Crime

Driving with an old dealer license plate? Here’s why cops are on the lookout for you

CA police vigilant of old-style dealer license plates

Fresno police officer Matthew Ames takes off on a traffic stop on a driver with an old-style dealer paper plate on his car. A law that went into effect in January requires numbered temporary plates registered in DMV computers.
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Fresno police officer Matthew Ames takes off on a traffic stop on a driver with an old-style dealer paper plate on his car. A law that went into effect in January requires numbered temporary plates registered in DMV computers.

If you’re still driving with that old paper license plate — the one advertising a dealership in bright, bold letters — you’re flashing a loud signal to the police car behind you: Stop Me!

A California law that went into effect Jan. 1 mandates vehicles sold by dealerships be fitted with black-on-white, numbered paper placards. Temporary plates are valid for 90 days, meaning that the old, temporary dealer paper plates should have been off streets by the end of March.

But a lot of them aren’t, according to officers from the California Highway Patrol and the Fresno Police Department.

The new plates are printed on special paper with a registered number, a vehicle identification number and an expiration date. That information is in the DMV’s computer and available to police, parking and toll agencies. Other states, including Colorado, Florida and New Jersey also use the system.

Avoiding DMV and fees

So why are police still seeing the dealer plates?

For several reasons, according to Sgt. Mark Keeney of the Fresno department’s traffic unit. Some people have been using them for a long time to avoid paying their vehicle registration fees. Sometimes, especially in the Bay Area, he added, it allows the driver to sneak through a toll both, like the ones on the Bay Bridge, without receiving a ticket in the mail, something officials say costs an estimated $15 million a year.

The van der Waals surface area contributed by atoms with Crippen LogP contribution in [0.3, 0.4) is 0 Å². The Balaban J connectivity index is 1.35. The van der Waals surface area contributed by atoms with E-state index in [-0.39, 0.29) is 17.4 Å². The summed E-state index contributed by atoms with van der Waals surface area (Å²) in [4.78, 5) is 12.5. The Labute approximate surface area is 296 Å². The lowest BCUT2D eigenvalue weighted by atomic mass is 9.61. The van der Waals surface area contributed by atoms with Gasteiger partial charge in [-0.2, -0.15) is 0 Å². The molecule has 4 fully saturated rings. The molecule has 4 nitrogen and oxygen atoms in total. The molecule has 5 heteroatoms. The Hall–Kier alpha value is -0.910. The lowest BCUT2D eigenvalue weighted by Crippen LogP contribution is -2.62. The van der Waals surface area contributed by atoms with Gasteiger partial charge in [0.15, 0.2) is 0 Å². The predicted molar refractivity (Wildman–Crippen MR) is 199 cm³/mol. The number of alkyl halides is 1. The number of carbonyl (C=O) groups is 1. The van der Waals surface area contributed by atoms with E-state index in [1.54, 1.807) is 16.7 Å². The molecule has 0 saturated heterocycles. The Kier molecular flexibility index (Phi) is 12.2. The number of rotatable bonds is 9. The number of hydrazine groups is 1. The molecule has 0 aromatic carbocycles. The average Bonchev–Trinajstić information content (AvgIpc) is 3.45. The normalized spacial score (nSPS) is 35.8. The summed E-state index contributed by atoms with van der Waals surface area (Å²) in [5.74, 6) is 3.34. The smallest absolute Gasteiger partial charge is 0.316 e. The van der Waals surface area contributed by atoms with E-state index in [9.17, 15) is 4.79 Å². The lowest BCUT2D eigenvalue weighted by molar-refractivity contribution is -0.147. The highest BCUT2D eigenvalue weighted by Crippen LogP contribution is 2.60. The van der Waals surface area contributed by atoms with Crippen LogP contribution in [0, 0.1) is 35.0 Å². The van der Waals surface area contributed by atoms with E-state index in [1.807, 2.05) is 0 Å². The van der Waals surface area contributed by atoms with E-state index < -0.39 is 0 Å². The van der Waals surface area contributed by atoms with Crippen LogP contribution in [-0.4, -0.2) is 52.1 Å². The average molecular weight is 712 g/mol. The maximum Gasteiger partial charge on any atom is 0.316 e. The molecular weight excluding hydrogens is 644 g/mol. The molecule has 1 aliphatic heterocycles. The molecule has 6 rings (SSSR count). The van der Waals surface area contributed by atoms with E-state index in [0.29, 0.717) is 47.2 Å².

Sometimes, the motive is more nefarious. Police sometimes find criminals put paper over a plate on a stolen car, or slap the cardboard on a vehicle before they use it a crime such as a robbery or drive-by shooting.

Keeney said the traffic unit does not track the number of dealer-plate stops officers make, but officers are always on the lookout for them.

“Certainly, it’s in the back of their minds,” he said.

CHP: That’s probable cause

Ditto for the CHP.

“That’s a PC (probable cause) for a stop,” CHP spokesman Victor Taylor said. “I see them all the time.”

Taylor said that officers aren’t writing a fix-it ticket when they catch someone with the dealer tags. They are writing citations.

The CHP, and most other police agencies, will tow a vehicle if the registration is expired by more than six months, so the costs to the scofflaw could be pricey, he added.

“Tow costs, penalties and assessments,” he said.

Is it possible that someone could have the old dealer tag on their car by mistake? Taylor didn’t think so.

“Oh, they know,” he said. “No dealership in this area is going to slap one of those on the car.

“They know.”

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